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Tai Chi Holds Promise as Cardiac Rehab Exercise

The slow and gentle movements of Tai Chi hold promise as an alternative exercise option for patients who decline traditional cardiac rehabilitation, according to preliminary research in Journal of the American Heart Association, the Open Access Journal of the American Heart Association/American Stroke Association.

After a heart attack, more than 60 percent of patients decline participation in cardiac rehabilitation. Although the reasons include financial concerns and distance to a rehab center, many patients stay away because they perceive physical exercise as unpleasant, painful or impossible given their current physical condition.

This is the first study suggesting that Tai Chi may improve exercise behaviors in this high-risk population.

“We thought that Tai Chi might be a good option for these people because you can start very slowly and simply and, as their confidence increases, the pace and movements can be modified to increase intensity,” said Elena Salmoirago-Blotcher, M.D., Ph.D., lead author of the study and assistant professor of medicine at the Warren Alpert School of Medicine at Brown University. “Tai Chi exercise can reach low-to-moderate intensity levels. The emphasis on breathing and relaxation can also help with stress reduction and psychological distress.”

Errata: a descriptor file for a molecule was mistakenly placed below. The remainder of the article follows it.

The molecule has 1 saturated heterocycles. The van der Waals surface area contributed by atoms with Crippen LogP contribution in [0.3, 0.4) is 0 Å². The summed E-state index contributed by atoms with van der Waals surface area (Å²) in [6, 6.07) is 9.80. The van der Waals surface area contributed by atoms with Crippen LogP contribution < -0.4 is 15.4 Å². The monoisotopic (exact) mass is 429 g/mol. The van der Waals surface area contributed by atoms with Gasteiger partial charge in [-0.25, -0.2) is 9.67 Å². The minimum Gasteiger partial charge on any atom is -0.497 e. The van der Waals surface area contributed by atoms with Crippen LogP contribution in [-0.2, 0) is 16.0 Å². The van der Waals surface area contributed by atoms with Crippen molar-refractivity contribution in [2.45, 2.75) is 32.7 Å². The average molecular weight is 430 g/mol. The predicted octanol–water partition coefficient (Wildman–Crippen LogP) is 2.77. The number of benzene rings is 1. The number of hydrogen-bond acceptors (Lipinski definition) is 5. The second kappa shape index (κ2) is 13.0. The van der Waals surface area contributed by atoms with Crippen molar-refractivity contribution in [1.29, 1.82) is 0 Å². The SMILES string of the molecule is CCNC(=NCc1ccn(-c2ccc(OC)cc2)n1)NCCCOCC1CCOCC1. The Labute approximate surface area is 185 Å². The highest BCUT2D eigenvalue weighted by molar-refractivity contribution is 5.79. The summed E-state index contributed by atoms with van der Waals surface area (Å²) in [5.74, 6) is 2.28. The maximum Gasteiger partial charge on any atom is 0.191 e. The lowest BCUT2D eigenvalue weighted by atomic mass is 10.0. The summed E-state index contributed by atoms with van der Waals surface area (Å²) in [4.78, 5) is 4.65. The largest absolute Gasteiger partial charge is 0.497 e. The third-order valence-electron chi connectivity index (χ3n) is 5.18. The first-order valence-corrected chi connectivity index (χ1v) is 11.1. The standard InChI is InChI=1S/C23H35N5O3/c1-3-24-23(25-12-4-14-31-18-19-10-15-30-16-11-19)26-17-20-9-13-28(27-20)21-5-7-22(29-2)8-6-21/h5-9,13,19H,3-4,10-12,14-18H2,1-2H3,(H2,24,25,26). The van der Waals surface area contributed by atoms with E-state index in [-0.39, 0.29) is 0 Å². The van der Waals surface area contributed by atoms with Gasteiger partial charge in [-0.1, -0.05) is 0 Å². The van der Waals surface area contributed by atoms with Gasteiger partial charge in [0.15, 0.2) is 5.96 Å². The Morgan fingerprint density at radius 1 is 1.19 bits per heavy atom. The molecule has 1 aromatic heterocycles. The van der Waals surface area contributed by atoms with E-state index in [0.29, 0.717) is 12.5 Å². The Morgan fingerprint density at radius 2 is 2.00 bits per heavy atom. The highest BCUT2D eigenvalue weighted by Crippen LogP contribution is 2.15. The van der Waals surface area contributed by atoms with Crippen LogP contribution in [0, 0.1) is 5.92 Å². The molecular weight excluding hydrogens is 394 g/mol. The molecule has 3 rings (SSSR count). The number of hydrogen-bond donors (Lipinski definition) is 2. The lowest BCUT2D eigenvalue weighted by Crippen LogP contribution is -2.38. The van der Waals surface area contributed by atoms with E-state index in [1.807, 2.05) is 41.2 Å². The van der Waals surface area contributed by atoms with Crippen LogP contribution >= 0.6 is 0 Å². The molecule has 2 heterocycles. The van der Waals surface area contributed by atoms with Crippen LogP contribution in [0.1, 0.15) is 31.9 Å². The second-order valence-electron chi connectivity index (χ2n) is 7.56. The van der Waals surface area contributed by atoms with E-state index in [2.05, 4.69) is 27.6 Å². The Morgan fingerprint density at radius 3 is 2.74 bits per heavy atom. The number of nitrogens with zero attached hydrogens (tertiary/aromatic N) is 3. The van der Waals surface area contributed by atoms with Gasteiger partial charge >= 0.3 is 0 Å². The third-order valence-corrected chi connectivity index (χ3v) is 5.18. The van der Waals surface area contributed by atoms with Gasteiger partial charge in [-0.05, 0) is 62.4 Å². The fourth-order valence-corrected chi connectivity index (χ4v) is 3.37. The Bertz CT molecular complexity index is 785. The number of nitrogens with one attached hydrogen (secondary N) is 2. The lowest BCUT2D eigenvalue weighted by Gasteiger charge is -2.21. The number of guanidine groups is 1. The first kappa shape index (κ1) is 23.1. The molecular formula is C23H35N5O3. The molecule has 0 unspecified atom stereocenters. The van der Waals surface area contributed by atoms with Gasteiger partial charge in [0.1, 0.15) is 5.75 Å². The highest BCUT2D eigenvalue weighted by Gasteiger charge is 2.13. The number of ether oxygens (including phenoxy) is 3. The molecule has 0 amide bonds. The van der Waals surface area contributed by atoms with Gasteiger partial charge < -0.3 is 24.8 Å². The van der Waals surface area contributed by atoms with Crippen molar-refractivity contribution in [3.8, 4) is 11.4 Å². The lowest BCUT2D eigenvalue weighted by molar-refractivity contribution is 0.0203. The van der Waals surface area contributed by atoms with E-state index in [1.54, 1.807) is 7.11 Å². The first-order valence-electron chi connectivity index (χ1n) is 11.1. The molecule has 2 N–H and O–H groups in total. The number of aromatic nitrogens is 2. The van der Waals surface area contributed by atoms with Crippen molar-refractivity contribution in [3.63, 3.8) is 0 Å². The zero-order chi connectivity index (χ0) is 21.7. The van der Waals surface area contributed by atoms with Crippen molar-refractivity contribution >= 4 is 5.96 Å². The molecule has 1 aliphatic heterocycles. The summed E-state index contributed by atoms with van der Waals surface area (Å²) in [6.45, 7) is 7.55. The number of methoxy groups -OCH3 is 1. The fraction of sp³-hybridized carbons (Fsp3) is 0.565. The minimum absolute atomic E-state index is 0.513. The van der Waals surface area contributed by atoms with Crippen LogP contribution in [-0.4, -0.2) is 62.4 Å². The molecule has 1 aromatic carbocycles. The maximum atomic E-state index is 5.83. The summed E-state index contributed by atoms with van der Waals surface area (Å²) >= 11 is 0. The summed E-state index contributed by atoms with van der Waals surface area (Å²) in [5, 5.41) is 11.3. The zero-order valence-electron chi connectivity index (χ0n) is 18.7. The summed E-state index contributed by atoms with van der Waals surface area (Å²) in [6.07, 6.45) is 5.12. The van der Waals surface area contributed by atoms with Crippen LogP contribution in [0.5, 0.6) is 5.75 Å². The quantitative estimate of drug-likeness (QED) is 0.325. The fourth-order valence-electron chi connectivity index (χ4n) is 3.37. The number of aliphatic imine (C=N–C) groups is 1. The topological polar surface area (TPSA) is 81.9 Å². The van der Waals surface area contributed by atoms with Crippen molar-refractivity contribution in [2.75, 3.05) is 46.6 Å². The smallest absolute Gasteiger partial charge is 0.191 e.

Read more at American Heart Association

Photo credit: Atelierdreiseitl via Wikimedia Commons

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This project has received funding from the European Union Seventh Framework Programme (FP7/2007-2013) under grant agreement n [310187].